What is Acupuncture and Eastern Medicine?

Eastern Medicine has been practiced for more than 2,000 years and includes acupuncture, herbal medicine, moxibustion, tui Na massage, and nutrition. It is a system of medicine that categorizes body patterns into specific types of diagnoses with corresponding treatment plans. It has gained worldwide acceptance and recognition as an effective medical treatment. Over 15 million Americans have turned to it, making it the complementary treatment of choice for Americans everywhere.

Acupuncture, or “needle therapy” (zhenjiu) as it is called in Chinese, is an ancient form of medicine which is gaining more  popularity in this country for the treatment of acute and chronic pain. During a treatment, solid, hair thin needles are inserted at specific points on the body. In Eastern Medicine these points are called “neural nodes” (jie) and the stimulation of these nodes affects both the central and peripheral nervous systems. It triggers the release of the body’s internal chemicals such as endorphins and enkephalins, which have pain-relieving properties.

Will it hurt?

Acupuncture needles are extremely thin made from silver alloy typically stainless steel. You may feel little or no sensations with needle insertion. People often comment that the feeling is unfamiliar but pleasant and comforting.

Is it safe?

Yes, acupuncture is extremely safe when performed by a certified acupuncturist.  The needles are FDA approved, individually packaged, pre-sterilized and disposed after a single use.

What should I expect from my first treatment?

Your first appointment will be 1½ to 2 hours, the initial intake covers your main complaints, medical history, nutritional habits, pulse and tongue diagnosis. Usually a treatment is given, unless you require emergent care. Wearing comfortable and loose fitted clothing and eating before your treatment is best.

After the treatment has been administered, depending on the ailment being treated, many experiences may occur. Immediate, total or partial relief from pain or other symptoms may be experienced. Some people experience a sudden burst of energy, while others may feel relaxed and calm. Small localized bruises from minor bleeding under the skin are infrequent, but do occur. These are no cause for alarm and despite the cosmetic inconvenience, they actually provide a kind of bonus treatment. The re-absorption of the blood continues the stimulation of the acupuncture point even without the needle in place.

How long do the treatments take?

In most situations, treatments take between 20 and 30 minutes but can last longer in certain scenarios. The length of the treatment depends on the individual conditions of the patient and the skill of the acupuncturist. Be aware that on some days, visits may take longer due to the number of patients being treated.

How does acupuncture work?

According to the principles of Traditional Eastern Medicine, energy flows through the body via 12 primary meridians and 8 extra channels. To strengthen the flow of energy, or remove blockages in the meridians, acupuncturists insert a few disposable tiny, sterile, flexible needles just under the skin at certain specific points (called acupoints) along these channels. These acupoints are associated with specific body function; and when stimulated, they trigger the immunity system to provide almost instantaneous pain relief and cessation of symptoms ailing the patient. For example, if you are suffering from migraines, a few carefully selected points might be stimulated on your ear, scalp, hands, feet, wrist or ankle. TCM practitioners believe that acupuncture stimulates the body’s internal regulatory system to nurture a natural healing response without having to directly treat the site of injury.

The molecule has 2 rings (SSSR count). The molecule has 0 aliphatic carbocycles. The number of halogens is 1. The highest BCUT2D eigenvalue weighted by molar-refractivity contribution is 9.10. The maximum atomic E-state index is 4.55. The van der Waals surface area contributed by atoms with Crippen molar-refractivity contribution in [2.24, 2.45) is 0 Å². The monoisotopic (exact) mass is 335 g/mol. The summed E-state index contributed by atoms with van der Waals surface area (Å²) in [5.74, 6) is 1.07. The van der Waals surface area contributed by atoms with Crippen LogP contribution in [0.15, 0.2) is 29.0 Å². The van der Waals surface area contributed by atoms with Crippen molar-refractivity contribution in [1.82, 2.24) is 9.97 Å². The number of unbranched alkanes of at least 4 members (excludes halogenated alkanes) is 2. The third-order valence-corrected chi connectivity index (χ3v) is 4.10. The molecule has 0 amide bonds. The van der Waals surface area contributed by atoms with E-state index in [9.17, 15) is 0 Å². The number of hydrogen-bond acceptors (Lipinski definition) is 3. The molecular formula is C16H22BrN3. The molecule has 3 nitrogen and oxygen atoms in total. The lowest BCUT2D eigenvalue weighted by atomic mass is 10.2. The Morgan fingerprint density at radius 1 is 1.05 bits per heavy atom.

How many treatments will I need?

Since every person is unique in their own condition, the numbers of treatments will vary. The nature, severity, and history of each person's problem, will determine the numbers of treatments.

Will it conflict with my other medications?

Acupuncture will not conflict with any of your medications. Acupuncture is used to complement and supplement your physician's treatments, NOT TO REPLACE THEM! You should discuss this issue with your physician and acupuncturist.

Are the needles clean?

Acupuncture needles are FDA approved. These needles are pre-sterilized and individually wrapped. After the needles are used, they are disposed.

What are the differences between acupuncture and dry needling?

Although both practices use thin needles for therapeutic purposes, there are a lot of differences between the two therapies.  Dry needling primary goal is to relieve muscle pain by inserting thin needles into pressure points or trigger points, knots in the muscles, which elicits a “twitch response” in the muscles.

Due to the lack of regulation and guidelines, therapists can perform dry needling with minimal training and license.

Acupuncture involves the insertion of thin needles through your skin at strategic points on your body. A key component of Traditional Chinese Medicine, acupuncture is most commonly used to treat pain. Increasingly, it is being used for overall wellness, including stress management.

Traditional Chinese Medicine explains acupuncture as a technique for balancing the flow of energy or Qi through pathways (meridians) in your body. By inserting needles into specific points along these meridians, acupuncture practitioners believe that your energy flow will re-balance.

Acupuncture is performed by licensed acupuncturists and many states require the passing of national board certification exams and a state license.